And it's obviously beautiful. Right. It's like me showing my love to you. Right. I was thinking, why
don't businesses? Why can't businesses do that at scale? Like, why can't they send like, gifts?
Like whether it's like cookies or chocolates, or like there wasn't like, essentially like a
marketplace, like a delivery to send these gifts.
That's what Reach was. And it was about the main objective of reaches was to bring more
smiles to people. And yeah, and I think that's really where weirdly, lockdown brought me to
reaches, like from a sceptical point of view, RO[:
they, you become more memorable to them and then you can upsell them with all the other
services that you have.
Right. But I mean, I believe you, I, I, I know where you're coming from. You're trying to bring joy
to the world. What, I wanna know is like how, how you instil those kinds of values when there
are plenty of sceptics that would. Believe the[:
experience of unifying came in just like making sure the vision was truly felt.
I still remember the time when we put the vision of the reach desk together. Like all of us
founders got together. I was in my proper spiritual zone and like really thinking, just like. About
love, but also like how can we really bring more joy to work? And I can't remember the vision
and what vision is, is basically something that you wish the world would be like in like 10 to 20
years with your product.
That's what a vision is. And, um, I still remember our vision and I still remember the moment I
said it and it still gives me goosebumps this day. And it was like, it was our vision is that every
business will be loved by their customers, employees in the. I still remember the moment I said
it like everyone just froze because it was such a bold vision.
Like how could, like, you know, how do you make a business be loved? Um, cause businesses
right now are like, you know, some people think businesses are cool. Some people hate them.
Like there's this whole like view on businesses. So the objective of our vision was that business
will be loved. I'm impressed[:
Again, sceptic groupie over here. I, I, would've been like, you know, Jay's just on his spiritual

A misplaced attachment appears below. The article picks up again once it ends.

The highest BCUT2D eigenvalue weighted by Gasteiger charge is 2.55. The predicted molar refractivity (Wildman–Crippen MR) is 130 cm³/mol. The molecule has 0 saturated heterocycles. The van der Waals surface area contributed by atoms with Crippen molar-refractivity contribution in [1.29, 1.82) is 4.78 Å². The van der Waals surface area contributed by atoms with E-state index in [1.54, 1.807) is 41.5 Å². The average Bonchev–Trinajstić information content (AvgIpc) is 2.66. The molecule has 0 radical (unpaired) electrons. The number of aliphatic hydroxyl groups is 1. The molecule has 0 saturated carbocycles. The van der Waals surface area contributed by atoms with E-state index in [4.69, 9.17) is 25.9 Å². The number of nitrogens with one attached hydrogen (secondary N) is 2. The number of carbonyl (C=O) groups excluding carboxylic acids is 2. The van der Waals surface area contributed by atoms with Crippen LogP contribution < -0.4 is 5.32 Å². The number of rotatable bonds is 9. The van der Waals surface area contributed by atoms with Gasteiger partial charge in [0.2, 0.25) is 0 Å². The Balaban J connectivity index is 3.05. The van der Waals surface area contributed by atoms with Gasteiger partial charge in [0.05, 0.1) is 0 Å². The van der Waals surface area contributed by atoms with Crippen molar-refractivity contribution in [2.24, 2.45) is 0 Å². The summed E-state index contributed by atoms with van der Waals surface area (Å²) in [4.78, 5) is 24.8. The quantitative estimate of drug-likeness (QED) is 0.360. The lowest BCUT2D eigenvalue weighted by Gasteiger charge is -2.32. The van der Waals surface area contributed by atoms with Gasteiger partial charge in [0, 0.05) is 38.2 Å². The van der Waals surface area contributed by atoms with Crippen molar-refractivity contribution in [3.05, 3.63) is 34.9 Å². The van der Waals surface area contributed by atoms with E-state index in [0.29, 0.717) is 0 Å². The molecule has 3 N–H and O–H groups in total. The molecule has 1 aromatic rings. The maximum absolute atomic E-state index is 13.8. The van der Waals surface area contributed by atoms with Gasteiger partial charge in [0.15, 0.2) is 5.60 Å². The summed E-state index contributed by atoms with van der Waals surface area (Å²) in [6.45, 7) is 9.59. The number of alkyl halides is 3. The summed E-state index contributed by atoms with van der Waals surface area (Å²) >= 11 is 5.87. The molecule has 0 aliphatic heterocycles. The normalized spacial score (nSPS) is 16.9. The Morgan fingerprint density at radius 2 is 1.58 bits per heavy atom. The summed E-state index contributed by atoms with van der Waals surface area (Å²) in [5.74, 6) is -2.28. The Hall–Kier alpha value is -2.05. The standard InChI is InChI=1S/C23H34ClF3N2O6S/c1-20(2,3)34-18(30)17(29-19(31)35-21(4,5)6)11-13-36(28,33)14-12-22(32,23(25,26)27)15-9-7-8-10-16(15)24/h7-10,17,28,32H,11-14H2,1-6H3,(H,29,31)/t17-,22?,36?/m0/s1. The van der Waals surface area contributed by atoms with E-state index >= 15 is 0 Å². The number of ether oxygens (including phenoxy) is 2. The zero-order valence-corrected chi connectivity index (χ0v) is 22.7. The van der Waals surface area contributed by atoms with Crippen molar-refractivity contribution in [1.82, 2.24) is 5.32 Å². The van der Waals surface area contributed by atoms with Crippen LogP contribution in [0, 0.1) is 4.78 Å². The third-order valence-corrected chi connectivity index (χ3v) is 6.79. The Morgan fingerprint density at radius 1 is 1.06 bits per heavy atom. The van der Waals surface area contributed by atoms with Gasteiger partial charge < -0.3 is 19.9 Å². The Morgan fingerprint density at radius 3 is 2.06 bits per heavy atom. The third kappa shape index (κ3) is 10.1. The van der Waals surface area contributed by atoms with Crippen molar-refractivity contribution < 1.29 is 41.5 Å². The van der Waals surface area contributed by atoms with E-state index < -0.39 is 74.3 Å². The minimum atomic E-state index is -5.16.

journey and know what he's talking about. Like bringing joy to, you know, wanting everyone, you
know, like how is shell gonna be the most loved company in the world sort of thing. Do you
know what I mean? Like, but I know I get, I get your vision.
I get, I get, I get the sort of sentiment behind it, but I'm imagining[:
you know, to get to that point, like I remember we had probably about six, two-hour session. And
during that moment, it was weird, but I knew roughly where the direction was gonna go.
But I knew at that same time that I had to, we had to really stretch ourselves and like in a weird
way, I was planning some, not seeds, but I could feel like slowly, like each week. So we did it
every single week for two hours or like a Friday, um, exactly what you were doing on Friday.
Like real deep chats on like, talking about like the meaning of life to then like, you know, the
meaning of business to bringing real joy, to joy, to work.
And, um, yeah, it did take some time, but eventually. We all just looked at each other, went,
yeah, this is it. And so you get, you, you grow[:[:
company has grown faster than what I'd have expected.
Like it's gonna be a, you gonna unicorn like very soon and like, yeah, it just happened super
quickly. And, um, I feel that it was just because we honestly did build the company from the
heart. Like, I, I cannot like, honestly, it just came purely from the heart, like in. We just wanted to
do good. Like we wanted to do good for like everything.
When we thought about building it, we always thought long-term. We always thought about like,
you know, trying to send, send more sustainable goods, all of this. I think people can feel it. It's
just super true. And like when you meet people from the business, as we will feel it. And I just
like the most beautiful thing in all of this is now I, I believe we've sent like a million gifts, so I
know a million humans have.
A personalized gift arrived for them. And I know what happened. They could probably, hopefully,
they felt in their heart, they smiled and, and I do feel like, you know, what I think was really
powerful about reaches is when you do receive a gift, let's imagine I did send you that Imperial
hoodie, which I probably have to now because I've been saying it so much.
Right. But like, you're gonna feel really good and happy then, you know, you go, you can get a[:[:
We'll do that. But like at that moment, when you receive it, you're gonna feel really happy and